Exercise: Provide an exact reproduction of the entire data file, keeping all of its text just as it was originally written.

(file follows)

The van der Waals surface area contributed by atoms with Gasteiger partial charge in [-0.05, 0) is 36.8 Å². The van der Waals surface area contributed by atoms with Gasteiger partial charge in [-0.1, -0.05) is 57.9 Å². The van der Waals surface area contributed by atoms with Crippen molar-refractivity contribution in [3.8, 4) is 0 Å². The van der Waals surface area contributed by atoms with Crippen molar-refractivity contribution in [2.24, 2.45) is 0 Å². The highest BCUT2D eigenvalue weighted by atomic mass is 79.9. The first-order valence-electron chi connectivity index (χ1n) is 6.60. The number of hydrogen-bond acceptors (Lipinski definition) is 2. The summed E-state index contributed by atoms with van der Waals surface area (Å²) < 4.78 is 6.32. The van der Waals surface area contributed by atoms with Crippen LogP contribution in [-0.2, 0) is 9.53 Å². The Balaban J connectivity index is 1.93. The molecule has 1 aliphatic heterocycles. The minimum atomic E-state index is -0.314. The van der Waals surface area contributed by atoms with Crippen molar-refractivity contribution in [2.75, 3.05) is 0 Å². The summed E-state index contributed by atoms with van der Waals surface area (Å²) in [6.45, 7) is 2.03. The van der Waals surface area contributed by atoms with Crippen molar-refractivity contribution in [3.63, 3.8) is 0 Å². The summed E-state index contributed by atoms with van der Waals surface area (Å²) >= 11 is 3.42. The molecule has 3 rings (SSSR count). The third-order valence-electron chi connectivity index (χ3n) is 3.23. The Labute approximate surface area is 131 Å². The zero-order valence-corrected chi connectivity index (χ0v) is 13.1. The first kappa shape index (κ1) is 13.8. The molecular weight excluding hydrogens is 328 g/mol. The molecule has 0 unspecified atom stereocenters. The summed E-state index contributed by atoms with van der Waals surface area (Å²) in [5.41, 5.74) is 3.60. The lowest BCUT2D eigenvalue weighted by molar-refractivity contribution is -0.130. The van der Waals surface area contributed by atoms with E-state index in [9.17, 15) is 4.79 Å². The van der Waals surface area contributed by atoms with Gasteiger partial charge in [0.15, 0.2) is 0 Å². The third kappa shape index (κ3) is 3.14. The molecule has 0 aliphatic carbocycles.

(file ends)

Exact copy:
The van der Waals surface area contributed by atoms with Gasteiger partial charge in [-0.05, 0) is 36.8 Å². The van der Waals surface area contributed by atoms with Gasteiger partial charge in [-0.1, -0.05) is 57.9 Å². The van der Waals surface area contributed by atoms with Crippen molar-refractivity contribution in [3.8, 4) is 0 Å². The van der Waals surface area contributed by atoms with Crippen molar-refractivity contribution in [2.24, 2.45) is 0 Å². The highest BCUT2D eigenvalue weighted by atomic mass is 79.9. The first-order valence-electron chi connectivity index (χ1n) is 6.60. The number of hydrogen-bond acceptors (Lipinski definition) is 2. The summed E-state index contributed by atoms with van der Waals surface area (Å²) < 4.78 is 6.32. The van der Waals surface area contributed by atoms with Crippen LogP contribution in [-0.2, 0) is 9.53 Å². The Balaban J connectivity index is 1.93. The molecule has 1 aliphatic heterocycles. The minimum atomic E-state index is -0.314. The van der Waals surface area contributed by atoms with Crippen molar-refractivity contribution in [2.75, 3.05) is 0 Å². The summed E-state index contributed by atoms with van der Waals surface area (Å²) in [6.45, 7) is 2.03. The van der Waals surface area contributed by atoms with Crippen molar-refractivity contribution in [3.63, 3.8) is 0 Å². The summed E-state index contributed by atoms with van der Waals surface area (Å²) >= 11 is 3.42. The molecule has 3 rings (SSSR count). The third-order valence-electron chi connectivity index (χ3n) is 3.23. The Labute approximate surface area is 131 Å². The zero-order valence-corrected chi connectivity index (χ0v) is 13.1. The first kappa shape index (κ1) is 13.8. The molecular weight excluding hydrogens is 328 g/mol. The molecule has 0 unspecified atom stereocenters. The summed E-state index contributed by atoms with van der Waals surface area (Å²) in [5.41, 5.74) is 3.60. The lowest BCUT2D eigenvalue weighted by molar-refractivity contribution is -0.130. The van der Waals surface area contributed by atoms with E-state index in [9.17, 15) is 4.79 Å². The van der Waals surface area contributed by atoms with Gasteiger partial charge in [0.15, 0.2) is 0 Å². The third kappa shape index (κ3) is 3.14. The molecule has 0 aliphatic carbocycles.